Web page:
Friday, June 3, 2011

Follow-up: Chile court rejects retrial for Mapuche strikers

Yesterday we examined the case of four imprisoned indigenous Mapuche activists who have been on a hunger strike since the middle of March. The protesters, who were hospitalized this week due to their fragile health, sought a retrial after they were convicted under a controversial dictatorship-era law. (That law severely limits the legal rights of the accused including permitting the state to hold people for up to two years without charges and the use of anonymous witnesses during trials).

Earlier today the Chilean Supreme Court refused to grant the strikers a retrial. The tribunal ruled to annul one of the convictions against the four men and, thus, reduces their prison sentences. Nonetheless, the court upheld another conviction for assault, which means that three of the protesters would have to serve prison sentences of 8 years while the group’s “leader” faces 14 years behind bars.

Mapuche spokeswoman Natividad Llanquileo deemed the decision as “unacceptable” and added that she would take the four men’s cases to the international courts. Meanwhile, the prisoners vowed to continue their hunger strike, which reached its 81st day on Friday.

According to local reports, police arrested twelve Mapuche demonstrators who gathered outside of the La Moneda presidential palace.

The Chilean government has yet to make a public declaration regarding today’s verdict. Both current President Sebastián Piñera and his predecessor, Michelle Bachelet, have strongly defended the controversial anti-terrorism law that opponents view as unjust and draconian:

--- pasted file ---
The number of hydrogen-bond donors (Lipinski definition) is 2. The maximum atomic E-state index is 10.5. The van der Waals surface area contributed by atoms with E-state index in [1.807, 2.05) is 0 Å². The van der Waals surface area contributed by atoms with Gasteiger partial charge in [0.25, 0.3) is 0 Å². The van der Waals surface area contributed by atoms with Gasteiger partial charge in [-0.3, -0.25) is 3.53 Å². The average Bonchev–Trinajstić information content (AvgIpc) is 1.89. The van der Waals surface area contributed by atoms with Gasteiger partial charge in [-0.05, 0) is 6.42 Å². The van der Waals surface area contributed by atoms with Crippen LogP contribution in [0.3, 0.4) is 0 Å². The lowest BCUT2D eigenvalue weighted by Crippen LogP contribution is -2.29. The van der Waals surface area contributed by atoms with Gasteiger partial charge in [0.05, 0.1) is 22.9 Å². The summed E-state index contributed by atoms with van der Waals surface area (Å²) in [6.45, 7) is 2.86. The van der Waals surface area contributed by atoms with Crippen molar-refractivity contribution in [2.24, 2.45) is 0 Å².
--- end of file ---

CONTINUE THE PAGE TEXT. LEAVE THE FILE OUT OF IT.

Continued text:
It is necessary "to bring our ant-terrorism legislation into line with the standards of democracies in the developed world, but that must not mean that we let our guard down against this cruel, merciless scourge, which is itself a grave violation of basic rights," Piñera said in his annual state of the nation address on Saturday May 21.

"It's true that after 2001 (the 9/11 attacks in Washington and New York), powers to combat terrorism at a global level increased…but in the case of this Chilean law, it allows crimes against property to be treated as terrorist crimes, which is disproportionate," (attorney Julio) Cortés said.
Online Sources- UNPO, La Nacion, La Tercera,, The Latin Americanist,, teleSUR, Houston Chronicle

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